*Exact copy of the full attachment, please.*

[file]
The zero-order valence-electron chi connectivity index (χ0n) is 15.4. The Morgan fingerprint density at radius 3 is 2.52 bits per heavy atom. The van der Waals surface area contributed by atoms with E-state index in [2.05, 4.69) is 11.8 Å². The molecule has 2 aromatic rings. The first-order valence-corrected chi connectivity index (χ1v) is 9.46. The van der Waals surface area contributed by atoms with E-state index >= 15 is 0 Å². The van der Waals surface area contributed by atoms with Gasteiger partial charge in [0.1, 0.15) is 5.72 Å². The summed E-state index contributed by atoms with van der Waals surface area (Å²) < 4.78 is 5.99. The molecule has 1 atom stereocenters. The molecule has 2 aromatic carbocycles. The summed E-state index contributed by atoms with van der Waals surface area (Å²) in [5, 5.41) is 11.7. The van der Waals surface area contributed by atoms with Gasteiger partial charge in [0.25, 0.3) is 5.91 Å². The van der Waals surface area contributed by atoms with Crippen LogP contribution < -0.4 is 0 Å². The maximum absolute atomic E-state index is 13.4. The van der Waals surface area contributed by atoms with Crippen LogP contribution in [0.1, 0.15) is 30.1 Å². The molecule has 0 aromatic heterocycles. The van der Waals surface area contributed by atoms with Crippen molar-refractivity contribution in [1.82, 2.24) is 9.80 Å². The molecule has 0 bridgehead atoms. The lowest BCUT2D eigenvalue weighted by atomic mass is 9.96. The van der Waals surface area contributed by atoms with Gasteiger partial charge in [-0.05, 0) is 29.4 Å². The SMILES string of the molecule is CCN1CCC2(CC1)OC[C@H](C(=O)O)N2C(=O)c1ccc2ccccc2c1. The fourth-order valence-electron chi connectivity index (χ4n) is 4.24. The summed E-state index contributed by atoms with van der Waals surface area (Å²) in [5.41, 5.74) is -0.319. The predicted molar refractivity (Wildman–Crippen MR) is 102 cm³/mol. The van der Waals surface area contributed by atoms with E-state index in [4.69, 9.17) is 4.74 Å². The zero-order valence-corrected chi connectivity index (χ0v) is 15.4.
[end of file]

The zero-order valence-electron chi connectivity index (χ0n) is 15.4. The Morgan fingerprint density at radius 3 is 2.52 bits per heavy atom. The van der Waals surface area contributed by atoms with E-state index in [2.05, 4.69) is 11.8 Å². The molecule has 2 aromatic rings. The first-order valence-corrected chi connectivity index (χ1v) is 9.46. The van der Waals surface area contributed by atoms with E-state index >= 15 is 0 Å². The van der Waals surface area contributed by atoms with Gasteiger partial charge in [0.1, 0.15) is 5.72 Å². The summed E-state index contributed by atoms with van der Waals surface area (Å²) < 4.78 is 5.99. The molecule has 1 atom stereocenters. The molecule has 2 aromatic carbocycles. The summed E-state index contributed by atoms with van der Waals surface area (Å²) in [5, 5.41) is 11.7. The van der Waals surface area contributed by atoms with Gasteiger partial charge in [0.25, 0.3) is 5.91 Å². The van der Waals surface area contributed by atoms with Crippen LogP contribution < -0.4 is 0 Å². The maximum absolute atomic E-state index is 13.4. The van der Waals surface area contributed by atoms with Crippen LogP contribution in [0.1, 0.15) is 30.1 Å². The molecule has 0 aromatic heterocycles. The van der Waals surface area contributed by atoms with Crippen molar-refractivity contribution in [1.82, 2.24) is 9.80 Å². The molecule has 0 bridgehead atoms. The lowest BCUT2D eigenvalue weighted by atomic mass is 9.96. The van der Waals surface area contributed by atoms with Gasteiger partial charge in [-0.05, 0) is 29.4 Å². The SMILES string of the molecule is CCN1CCC2(CC1)OC[C@H](C(=O)O)N2C(=O)c1ccc2ccccc2c1. The fourth-order valence-electron chi connectivity index (χ4n) is 4.24. The summed E-state index contributed by atoms with van der Waals surface area (Å²) in [5.41, 5.74) is -0.319. The predicted molar refractivity (Wildman–Crippen MR) is 102 cm³/mol. The van der Waals surface area contributed by atoms with E-state index in [4.69, 9.17) is 4.74 Å². The zero-order valence-corrected chi connectivity index (χ0v) is 15.4.